An obvious camera to compare the EGO 3D against is the Fuji W3. The venerable W3 is loaded with automatic features like focus and exposure, but operates like a traditional point & shoot camera from the late film or digital era. With its long boot-up process, touchscreen, dearth of physical controls, and built-in networking, the next-generation EGO 3D behaves more like a computer than a camera.

Being a computer, a firmware update for this device is required out of the box (think of firmware as the device’s operating system). The first action necessary after unpacking the EGO 3D is to connect it to a WiFi network, install the QooCam app to a smartphone or tablet, and wirelessly connect the camera to install the updated firmware. A lot of hacking happens before taking the first picture.

Complaints about the stiff shutter button have been addressed by KanDao with a touchscreen button that was added in a firmware update. The physical shutter button lacks travel and feedback, and is adjacent to the power/mode button. I lost more than one shot by accidentally hitting the mode button instead of the shutter.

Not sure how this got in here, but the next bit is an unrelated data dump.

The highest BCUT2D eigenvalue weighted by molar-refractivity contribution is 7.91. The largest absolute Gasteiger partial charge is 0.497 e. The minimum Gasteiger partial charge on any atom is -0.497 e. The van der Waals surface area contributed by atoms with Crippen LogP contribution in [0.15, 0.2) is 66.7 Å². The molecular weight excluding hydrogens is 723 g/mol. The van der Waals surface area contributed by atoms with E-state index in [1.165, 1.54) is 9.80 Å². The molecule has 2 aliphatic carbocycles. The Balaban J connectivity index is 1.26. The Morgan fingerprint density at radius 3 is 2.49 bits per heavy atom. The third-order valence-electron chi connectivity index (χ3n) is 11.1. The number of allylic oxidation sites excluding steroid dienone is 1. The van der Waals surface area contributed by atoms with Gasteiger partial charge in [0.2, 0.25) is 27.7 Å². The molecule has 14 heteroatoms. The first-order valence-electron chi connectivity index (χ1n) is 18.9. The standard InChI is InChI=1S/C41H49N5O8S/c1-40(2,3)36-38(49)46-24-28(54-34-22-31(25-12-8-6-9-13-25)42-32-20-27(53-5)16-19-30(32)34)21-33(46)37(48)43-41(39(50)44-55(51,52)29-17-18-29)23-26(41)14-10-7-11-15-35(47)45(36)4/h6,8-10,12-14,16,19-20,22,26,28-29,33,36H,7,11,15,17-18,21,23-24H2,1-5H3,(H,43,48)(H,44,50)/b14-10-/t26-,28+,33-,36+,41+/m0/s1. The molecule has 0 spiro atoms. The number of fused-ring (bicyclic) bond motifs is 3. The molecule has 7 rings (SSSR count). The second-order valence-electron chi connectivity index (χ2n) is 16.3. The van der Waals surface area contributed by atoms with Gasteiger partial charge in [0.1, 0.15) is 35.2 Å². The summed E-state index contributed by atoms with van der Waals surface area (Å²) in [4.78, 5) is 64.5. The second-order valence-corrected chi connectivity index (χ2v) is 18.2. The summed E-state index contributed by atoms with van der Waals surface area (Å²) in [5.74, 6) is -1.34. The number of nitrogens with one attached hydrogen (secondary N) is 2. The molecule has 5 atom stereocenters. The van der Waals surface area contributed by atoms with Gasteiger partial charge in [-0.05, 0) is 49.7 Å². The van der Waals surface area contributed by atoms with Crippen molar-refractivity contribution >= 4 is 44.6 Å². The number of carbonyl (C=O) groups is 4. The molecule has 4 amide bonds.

Battery performance is miserable. With WiFi disabled and “Battery Saver” enabled in settings, the battery drains at a rate of about one percent each 40 seconds. My fifteen year old Canon SD1000 cameras hold longer charges. The culprit is likely the 2 ½ inch, 1440×1600 touchscreen, a bright, high resolution, high framerate display that, curiously, cannot be toggled off. The mostly unused Customize Settings button on the back of the camera would serve perfectly to quickly turn on & off the display, but that option is not available. An external battery can be connected via the USB Type C port, at the expense of added bulk. At 3D-Con 2022, Gene Mitofsky demonstrated a battery grip that attaches to the EGO 3D’s ¼ inch tripod mount, a fair compromise.

The EGO 3D runs hot. Too hot. Hot enough to feel in your pocket. The device’s excessive temperature is likely exacerbated by the always-on QuadHD touchscreen. An “Auto-Stop Rec Temp” in the camera’s settings, set to Standard or High, attests to this flaw.

Conclusion

KanDao designers and engineers created a device with tremendous potential for stereo photographers, but some unusual design decisions mar this first iteration. Its small size and natural lens separation are ideal for a general purpose stereo camera.

Early adopters are advised to be patient with the camera’s quirks, and anticipate firmware updates to improve its performance. The EGO 3D shows promise, and gives me hope that it’s a step towards an “EGO 3D 2” stereo camera to shoot 3-D without compromise.